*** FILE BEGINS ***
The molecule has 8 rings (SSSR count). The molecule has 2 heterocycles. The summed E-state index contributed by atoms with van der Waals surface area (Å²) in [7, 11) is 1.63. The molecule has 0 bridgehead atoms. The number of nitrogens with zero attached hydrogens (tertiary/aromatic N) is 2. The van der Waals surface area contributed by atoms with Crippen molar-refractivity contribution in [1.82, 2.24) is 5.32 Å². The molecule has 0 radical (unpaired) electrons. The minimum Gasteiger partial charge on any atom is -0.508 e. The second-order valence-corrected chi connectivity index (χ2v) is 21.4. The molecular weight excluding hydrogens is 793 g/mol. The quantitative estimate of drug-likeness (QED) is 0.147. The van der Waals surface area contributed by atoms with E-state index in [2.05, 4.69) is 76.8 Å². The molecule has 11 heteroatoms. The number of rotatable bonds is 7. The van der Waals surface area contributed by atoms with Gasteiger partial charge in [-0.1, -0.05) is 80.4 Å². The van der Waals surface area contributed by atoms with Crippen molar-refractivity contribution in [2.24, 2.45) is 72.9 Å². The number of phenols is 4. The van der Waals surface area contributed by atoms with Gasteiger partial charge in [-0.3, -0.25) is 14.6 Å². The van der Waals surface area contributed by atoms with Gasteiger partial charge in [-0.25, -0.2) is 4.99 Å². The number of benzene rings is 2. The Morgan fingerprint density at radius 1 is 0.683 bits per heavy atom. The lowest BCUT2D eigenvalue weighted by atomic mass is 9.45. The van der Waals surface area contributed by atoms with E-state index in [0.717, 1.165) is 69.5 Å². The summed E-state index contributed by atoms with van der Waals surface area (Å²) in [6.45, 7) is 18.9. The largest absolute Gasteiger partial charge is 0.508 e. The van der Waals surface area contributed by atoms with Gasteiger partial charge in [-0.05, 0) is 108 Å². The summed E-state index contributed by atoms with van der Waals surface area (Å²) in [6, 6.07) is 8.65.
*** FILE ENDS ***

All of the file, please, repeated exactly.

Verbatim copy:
The molecule has 8 rings (SSSR count). The molecule has 2 heterocycles. The summed E-state index contributed by atoms with van der Waals surface area (Å²) in [7, 11) is 1.63. The molecule has 0 bridgehead atoms. The number of nitrogens with zero attached hydrogens (tertiary/aromatic N) is 2. The van der Waals surface area contributed by atoms with Crippen molar-refractivity contribution in [1.82, 2.24) is 5.32 Å². The molecule has 0 radical (unpaired) electrons. The minimum Gasteiger partial charge on any atom is -0.508 e. The second-order valence-corrected chi connectivity index (χ2v) is 21.4. The molecular weight excluding hydrogens is 793 g/mol. The quantitative estimate of drug-likeness (QED) is 0.147. The van der Waals surface area contributed by atoms with E-state index in [2.05, 4.69) is 76.8 Å². The molecule has 11 heteroatoms. The number of rotatable bonds is 7. The van der Waals surface area contributed by atoms with Gasteiger partial charge in [-0.1, -0.05) is 80.4 Å². The van der Waals surface area contributed by atoms with Crippen molar-refractivity contribution in [2.24, 2.45) is 72.9 Å². The number of phenols is 4. The van der Waals surface area contributed by atoms with Gasteiger partial charge in [-0.3, -0.25) is 14.6 Å². The van der Waals surface area contributed by atoms with Gasteiger partial charge in [-0.25, -0.2) is 4.99 Å². The number of benzene rings is 2. The Morgan fingerprint density at radius 1 is 0.683 bits per heavy atom. The lowest BCUT2D eigenvalue weighted by atomic mass is 9.45. The van der Waals surface area contributed by atoms with E-state index in [0.717, 1.165) is 69.5 Å². The summed E-state index contributed by atoms with van der Waals surface area (Å²) in [6.45, 7) is 18.9. The largest absolute Gasteiger partial charge is 0.508 e. The van der Waals surface area contributed by atoms with Gasteiger partial charge in [-0.05, 0) is 108 Å². The summed E-state index contributed by atoms with van der Waals surface area (Å²) in [6, 6.07) is 8.65.